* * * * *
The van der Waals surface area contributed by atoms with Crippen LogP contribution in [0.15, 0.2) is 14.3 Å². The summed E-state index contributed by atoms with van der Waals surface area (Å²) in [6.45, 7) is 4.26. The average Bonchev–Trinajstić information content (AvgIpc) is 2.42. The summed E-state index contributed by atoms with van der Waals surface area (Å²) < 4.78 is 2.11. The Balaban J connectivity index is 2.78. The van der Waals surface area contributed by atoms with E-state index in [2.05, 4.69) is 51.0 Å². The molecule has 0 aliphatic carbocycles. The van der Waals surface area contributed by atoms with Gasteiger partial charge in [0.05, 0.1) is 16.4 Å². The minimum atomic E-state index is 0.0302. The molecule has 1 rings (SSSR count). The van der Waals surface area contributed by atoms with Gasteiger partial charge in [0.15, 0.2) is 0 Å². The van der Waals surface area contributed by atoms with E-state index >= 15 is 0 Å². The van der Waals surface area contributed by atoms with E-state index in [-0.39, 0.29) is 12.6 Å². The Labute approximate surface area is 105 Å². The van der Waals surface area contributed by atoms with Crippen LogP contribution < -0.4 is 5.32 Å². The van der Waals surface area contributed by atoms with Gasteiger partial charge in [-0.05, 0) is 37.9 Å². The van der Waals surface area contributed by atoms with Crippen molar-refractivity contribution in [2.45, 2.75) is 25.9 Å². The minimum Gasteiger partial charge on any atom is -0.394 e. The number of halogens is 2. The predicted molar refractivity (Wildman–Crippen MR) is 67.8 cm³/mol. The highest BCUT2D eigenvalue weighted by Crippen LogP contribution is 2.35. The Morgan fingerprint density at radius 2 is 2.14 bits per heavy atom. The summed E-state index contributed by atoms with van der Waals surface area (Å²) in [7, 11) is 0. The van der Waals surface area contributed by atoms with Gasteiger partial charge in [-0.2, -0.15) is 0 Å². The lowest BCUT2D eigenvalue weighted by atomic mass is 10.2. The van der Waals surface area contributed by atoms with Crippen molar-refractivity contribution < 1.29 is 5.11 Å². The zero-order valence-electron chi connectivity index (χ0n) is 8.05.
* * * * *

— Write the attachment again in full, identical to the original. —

The van der Waals surface area contributed by atoms with Crippen LogP contribution in [0.15, 0.2) is 14.3 Å². The summed E-state index contributed by atoms with van der Waals surface area (Å²) in [6.45, 7) is 4.26. The average Bonchev–Trinajstić information content (AvgIpc) is 2.42. The summed E-state index contributed by atoms with van der Waals surface area (Å²) < 4.78 is 2.11. The Balaban J connectivity index is 2.78. The van der Waals surface area contributed by atoms with E-state index in [2.05, 4.69) is 51.0 Å². The molecule has 0 aliphatic carbocycles. The van der Waals surface area contributed by atoms with Gasteiger partial charge in [0.05, 0.1) is 16.4 Å². The minimum atomic E-state index is 0.0302. The molecule has 1 rings (SSSR count). The van der Waals surface area contributed by atoms with Gasteiger partial charge in [0.15, 0.2) is 0 Å². The van der Waals surface area contributed by atoms with E-state index >= 15 is 0 Å². The van der Waals surface area contributed by atoms with E-state index in [-0.39, 0.29) is 12.6 Å². The Labute approximate surface area is 105 Å². The van der Waals surface area contributed by atoms with Crippen LogP contribution < -0.4 is 5.32 Å². The van der Waals surface area contributed by atoms with Gasteiger partial charge in [-0.05, 0) is 37.9 Å². The van der Waals surface area contributed by atoms with Crippen molar-refractivity contribution in [2.45, 2.75) is 25.9 Å². The minimum Gasteiger partial charge on any atom is -0.394 e. The number of halogens is 2. The predicted molar refractivity (Wildman–Crippen MR) is 67.8 cm³/mol. The highest BCUT2D eigenvalue weighted by Crippen LogP contribution is 2.35. The Morgan fingerprint density at radius 2 is 2.14 bits per heavy atom. The summed E-state index contributed by atoms with van der Waals surface area (Å²) in [7, 11) is 0. The van der Waals surface area contributed by atoms with Gasteiger partial charge in [-0.2, -0.15) is 0 Å². The lowest BCUT2D eigenvalue weighted by atomic mass is 10.2. The van der Waals surface area contributed by atoms with Crippen molar-refractivity contribution < 1.29 is 5.11 Å². The zero-order valence-electron chi connectivity index (χ0n) is 8.05.